The OAuthcalypse is upon us. Since August 31st, all third-party Twitter services must use OAuth to authenticate. This is a good thing; a very good thing. Before that date, services were allowed to use the password anti-pattern to log you in.
Twitter has put its foot down and declared that the password anti-pattern will no longer be tolerated. Hurrah!
What a shame then, that Twitter is being utterly hypocritical. On their Find Friends page, they encourage you to:
Scan your email address book or contacts to discover which of your friends are already using Twitter.
They do this using the password anti-pattern. You are asked for your Gmail password even though the Google Contacts API would allow Twitter to connect to Gmail using proper authentication …exactly what Twitter is insisting third-parties use when they want to access Twitter’s data.
Twitter asks for your Yahoo Mail password even though the Yahoo Contacts API would allow them access to your address book using OAuth.
Twitter asks for AOL passwords (now there’s an audience that we shouldn’t be teaching to give their passwords away) but even AOL has an API with proper authentication.
Twitter does connect to LinkedIn correctly. That’s one out of four.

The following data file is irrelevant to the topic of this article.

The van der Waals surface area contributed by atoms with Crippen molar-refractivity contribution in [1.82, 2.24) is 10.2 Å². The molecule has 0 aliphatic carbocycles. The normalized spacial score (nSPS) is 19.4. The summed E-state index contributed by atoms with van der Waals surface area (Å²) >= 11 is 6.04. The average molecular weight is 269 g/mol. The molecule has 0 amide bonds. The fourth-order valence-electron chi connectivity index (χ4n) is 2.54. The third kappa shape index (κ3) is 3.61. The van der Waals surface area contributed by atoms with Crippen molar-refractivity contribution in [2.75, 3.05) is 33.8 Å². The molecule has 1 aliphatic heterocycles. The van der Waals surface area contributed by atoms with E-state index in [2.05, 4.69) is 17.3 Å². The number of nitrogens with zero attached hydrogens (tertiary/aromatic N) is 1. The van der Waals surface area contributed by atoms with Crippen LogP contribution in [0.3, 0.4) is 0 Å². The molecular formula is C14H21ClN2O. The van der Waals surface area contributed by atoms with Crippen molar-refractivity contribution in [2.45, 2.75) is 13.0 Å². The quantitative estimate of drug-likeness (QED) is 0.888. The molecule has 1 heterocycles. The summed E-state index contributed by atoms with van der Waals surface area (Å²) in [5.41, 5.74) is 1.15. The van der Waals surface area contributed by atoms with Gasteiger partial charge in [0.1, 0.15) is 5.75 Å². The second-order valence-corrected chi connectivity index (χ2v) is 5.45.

There are two solutions to this state of affairs. Either Twitter decides to do the right thing and switch over to using APIs and authentication for Gmail, Yahoo and AOL …or else Gmail, Yahoo and AOL follow Twitter’s example and disallow the password anti-pattern for scraping address books.
Twitter should not be encouraging Gmail users, Yahoo users and AOL users to divulge their passwords but at the same time, Gmail, Yahoo and AOL should be taking steps to ensure that such profligate behaviour is not rewarded.
Twitter has done the right thing with third-party services wishing to access its data. Now let’s see if the third-party services currently being abused by Twitter will follow this example.
Update: There are some very encouraging responses from Twitter. Ryan Sarver says:
all good points and I think there are already plans to fix it
And Josh Elman concurs:
yes - great points and something we hope to migrate very soon